By Mary Jo Gibson
September 10, 2012
Way up in the mountains, above Denver, Colorado, lies the greatest scenery you could imagine. The rocks jutting from the landscape, fabulous views overlooking the city of Denver, majestic mountains fill the horizon. Red Rocks holds a special secret above the tourist enclave, where great pictures can be taken, but only a hint of what lies ahead, further up the mountain. Navigating through a special viaduct in the rock walls and climbing further will bring you to the greatest natural amphitheater, set against the mountain wall. A storied place with a history of its own.
Who built this?
The vision of Red Rocks began with John Brisben Walker in the early 1900s. He produced a number of concerts on a temporary stage between 1906 and 1910. The city of Denver purchased the area in 1928, employing architect Burnham Hoyt to design the venue. Enlisting the help of the Civilian Conservation Corps (CCC) and the Work Projects Administration (WPA), labor and materials were provided by the venue. Construction began in 1936, and completed in 1941.
Red Rocks in Rock History
The earliest notable rock performance was by the Beatles on August 26, 1964, the only concert not sold out during their US tour. Jimi Hendrix performed in 1968, and U2 recorded two songs from their album Under a Blood Red Sky in 1983. The Grateful Dead favored the venue with many performances, and Widespread Panic holds the record for the most sold out performances at Red Rocks, 35 and counting.
An incident in 1971 during a performance by Jethro Tull led to a five year ban of rock concerts at Red Rocks. Approximately 1,000 people without tickets arrived at the sold out show. Denver police directed the overflow, non paying crowd to an area behind the theater, where they could hear the music but not see the band. The situation solved, right? A group of people without tickets decided to charge the police line and broke through, then began lobbing rocks at the police. The authorities responded with tear gas at the gate crashers. The wind carried the tear gas over the hill into the paying crowd and onto the stage. Following the ‘riot at Red Rocks’ the mayor of Denver banned rock concerts from the amphitheater. The ban on rock and roll was finally lifted after five years through legal action by a promoter who tried to book the band America at the venue in 1975. Bands were again welcomed beginning in 1976, and Jethro Tull did return in 2008 and 2011, inciting no further riots.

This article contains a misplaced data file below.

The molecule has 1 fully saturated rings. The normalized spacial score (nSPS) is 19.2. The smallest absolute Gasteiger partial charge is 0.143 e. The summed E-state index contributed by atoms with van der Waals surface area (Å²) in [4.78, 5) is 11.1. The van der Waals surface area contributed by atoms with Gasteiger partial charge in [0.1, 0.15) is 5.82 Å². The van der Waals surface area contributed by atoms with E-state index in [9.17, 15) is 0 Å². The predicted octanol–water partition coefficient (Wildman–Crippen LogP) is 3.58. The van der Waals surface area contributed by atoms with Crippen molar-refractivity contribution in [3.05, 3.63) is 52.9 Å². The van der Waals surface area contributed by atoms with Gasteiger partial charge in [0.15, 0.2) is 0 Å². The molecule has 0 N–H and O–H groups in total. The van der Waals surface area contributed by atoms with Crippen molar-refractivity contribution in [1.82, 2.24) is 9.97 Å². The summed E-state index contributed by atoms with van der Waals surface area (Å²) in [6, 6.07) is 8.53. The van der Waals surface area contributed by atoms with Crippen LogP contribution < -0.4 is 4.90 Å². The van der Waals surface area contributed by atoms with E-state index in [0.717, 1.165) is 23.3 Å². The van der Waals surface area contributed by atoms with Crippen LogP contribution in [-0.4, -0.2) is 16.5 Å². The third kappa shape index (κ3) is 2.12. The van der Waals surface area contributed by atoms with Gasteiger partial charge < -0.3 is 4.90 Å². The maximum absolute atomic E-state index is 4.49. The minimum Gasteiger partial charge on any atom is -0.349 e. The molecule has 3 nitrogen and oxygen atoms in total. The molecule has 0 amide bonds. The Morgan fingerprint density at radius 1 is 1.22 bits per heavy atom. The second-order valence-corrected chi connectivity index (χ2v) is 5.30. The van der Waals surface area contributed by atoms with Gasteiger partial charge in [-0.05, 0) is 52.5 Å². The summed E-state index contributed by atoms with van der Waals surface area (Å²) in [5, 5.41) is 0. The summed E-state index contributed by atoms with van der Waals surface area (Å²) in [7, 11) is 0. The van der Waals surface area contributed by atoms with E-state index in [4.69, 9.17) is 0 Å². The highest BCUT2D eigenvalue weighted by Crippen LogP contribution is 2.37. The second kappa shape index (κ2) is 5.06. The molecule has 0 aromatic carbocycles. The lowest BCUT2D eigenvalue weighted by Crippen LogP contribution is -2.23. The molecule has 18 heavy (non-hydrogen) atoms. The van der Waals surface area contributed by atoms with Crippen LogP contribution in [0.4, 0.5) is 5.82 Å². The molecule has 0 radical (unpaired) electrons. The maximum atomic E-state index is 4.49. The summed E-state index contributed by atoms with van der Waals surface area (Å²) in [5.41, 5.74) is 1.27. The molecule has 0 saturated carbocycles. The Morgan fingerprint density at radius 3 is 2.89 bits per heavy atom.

Red Rocks shares its treasures with visitors at their own museum of rock history. An interactive wall of rock lists all the performances in chronological order, including kiosks with video clips of artists’ appearances. Many instruments and other memorabilia line the walls; guitars from James Taylor, Stevie Nicks, appearance posters with art not seen since the 1970s.
One particular place at Red Rocks is unique, but not on the typical tour. It is the Wall of Fame, autographed by the artists over the years. The steps lead to the Front of the House mix position. The walls on either side of the staircase are covered with signatures too. This used to be part of the Red Rocks interactive site, but they have removed it. I certainly hope they have documented the signatures over the years, it would make a great addition to their museum.
If you think of Red Rocks as just a beautiful park above the city of Denver, think again! The only naturally occurring acoustically perfect amphitheater in the world is a worthwhile stop on a mountain trek.
I hope you enjoyed a virtual tour of Red Rocks and the history behind this natural phenomenon. A great spoof of the Red Rocks dancing security man can be found here. Look for another History of Rock entry when I tour Rick’s Picks at the Burpee Museum, featuring the rock history of Rick Nielsen, guitarist of hometown band, Cheap Trick. I am excited to incorporate this new addition to my blog, and hope you enjoy it too! After all, I am still a rocker chick at heart.